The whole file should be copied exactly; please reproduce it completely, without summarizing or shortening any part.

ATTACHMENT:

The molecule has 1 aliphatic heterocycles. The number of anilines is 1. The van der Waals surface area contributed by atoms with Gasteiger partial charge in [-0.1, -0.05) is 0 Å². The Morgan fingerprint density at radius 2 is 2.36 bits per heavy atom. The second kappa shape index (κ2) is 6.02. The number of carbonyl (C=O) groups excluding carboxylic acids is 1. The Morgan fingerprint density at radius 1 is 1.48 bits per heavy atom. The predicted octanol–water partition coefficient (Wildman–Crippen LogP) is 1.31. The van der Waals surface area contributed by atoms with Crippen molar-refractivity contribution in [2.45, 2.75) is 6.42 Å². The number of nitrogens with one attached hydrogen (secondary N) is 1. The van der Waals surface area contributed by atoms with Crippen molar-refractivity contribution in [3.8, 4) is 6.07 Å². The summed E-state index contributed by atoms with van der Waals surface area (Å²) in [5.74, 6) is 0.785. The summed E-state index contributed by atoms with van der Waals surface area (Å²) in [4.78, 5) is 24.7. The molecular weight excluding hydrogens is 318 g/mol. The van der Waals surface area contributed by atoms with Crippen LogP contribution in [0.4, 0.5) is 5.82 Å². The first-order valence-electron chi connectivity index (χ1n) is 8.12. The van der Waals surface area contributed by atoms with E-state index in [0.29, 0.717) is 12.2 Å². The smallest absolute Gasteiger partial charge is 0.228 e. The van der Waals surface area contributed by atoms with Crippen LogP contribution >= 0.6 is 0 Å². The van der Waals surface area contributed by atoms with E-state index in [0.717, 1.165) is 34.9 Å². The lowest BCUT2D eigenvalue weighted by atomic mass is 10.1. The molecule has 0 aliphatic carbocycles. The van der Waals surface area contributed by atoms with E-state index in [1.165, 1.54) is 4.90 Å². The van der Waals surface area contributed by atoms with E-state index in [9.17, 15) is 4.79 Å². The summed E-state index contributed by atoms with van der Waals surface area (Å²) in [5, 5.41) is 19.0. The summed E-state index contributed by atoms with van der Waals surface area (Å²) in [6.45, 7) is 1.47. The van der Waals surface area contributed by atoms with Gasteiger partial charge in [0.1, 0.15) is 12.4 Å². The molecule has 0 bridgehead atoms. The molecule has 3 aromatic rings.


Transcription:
The molecule has 1 aliphatic heterocycles. The number of anilines is 1. The van der Waals surface area contributed by atoms with Gasteiger partial charge in [-0.1, -0.05) is 0 Å². The Morgan fingerprint density at radius 2 is 2.36 bits per heavy atom. The second kappa shape index (κ2) is 6.02. The number of carbonyl (C=O) groups excluding carboxylic acids is 1. The Morgan fingerprint density at radius 1 is 1.48 bits per heavy atom. The predicted octanol–water partition coefficient (Wildman–Crippen LogP) is 1.31. The van der Waals surface area contributed by atoms with Crippen molar-refractivity contribution in [2.45, 2.75) is 6.42 Å². The number of nitrogens with one attached hydrogen (secondary N) is 1. The van der Waals surface area contributed by atoms with Crippen molar-refractivity contribution in [3.8, 4) is 6.07 Å². The summed E-state index contributed by atoms with van der Waals surface area (Å²) in [5.74, 6) is 0.785. The summed E-state index contributed by atoms with van der Waals surface area (Å²) in [4.78, 5) is 24.7. The molecular weight excluding hydrogens is 318 g/mol. The van der Waals surface area contributed by atoms with Crippen LogP contribution in [0.4, 0.5) is 5.82 Å². The first-order valence-electron chi connectivity index (χ1n) is 8.12. The van der Waals surface area contributed by atoms with E-state index in [0.29, 0.717) is 12.2 Å². The smallest absolute Gasteiger partial charge is 0.228 e. The van der Waals surface area contributed by atoms with Crippen LogP contribution >= 0.6 is 0 Å². The van der Waals surface area contributed by atoms with E-state index in [0.717, 1.165) is 34.9 Å². The lowest BCUT2D eigenvalue weighted by atomic mass is 10.1. The molecule has 0 aliphatic carbocycles. The van der Waals surface area contributed by atoms with E-state index in [1.165, 1.54) is 4.90 Å². The van der Waals surface area contributed by atoms with E-state index in [9.17, 15) is 4.79 Å². The summed E-state index contributed by atoms with van der Waals surface area (Å²) in [5, 5.41) is 19.0. The summed E-state index contributed by atoms with van der Waals surface area (Å²) in [6.45, 7) is 1.47. The van der Waals surface area contributed by atoms with Gasteiger partial charge in [0.1, 0.15) is 12.4 Å². The molecule has 0 bridgehead atoms. The molecule has 3 aromatic rings.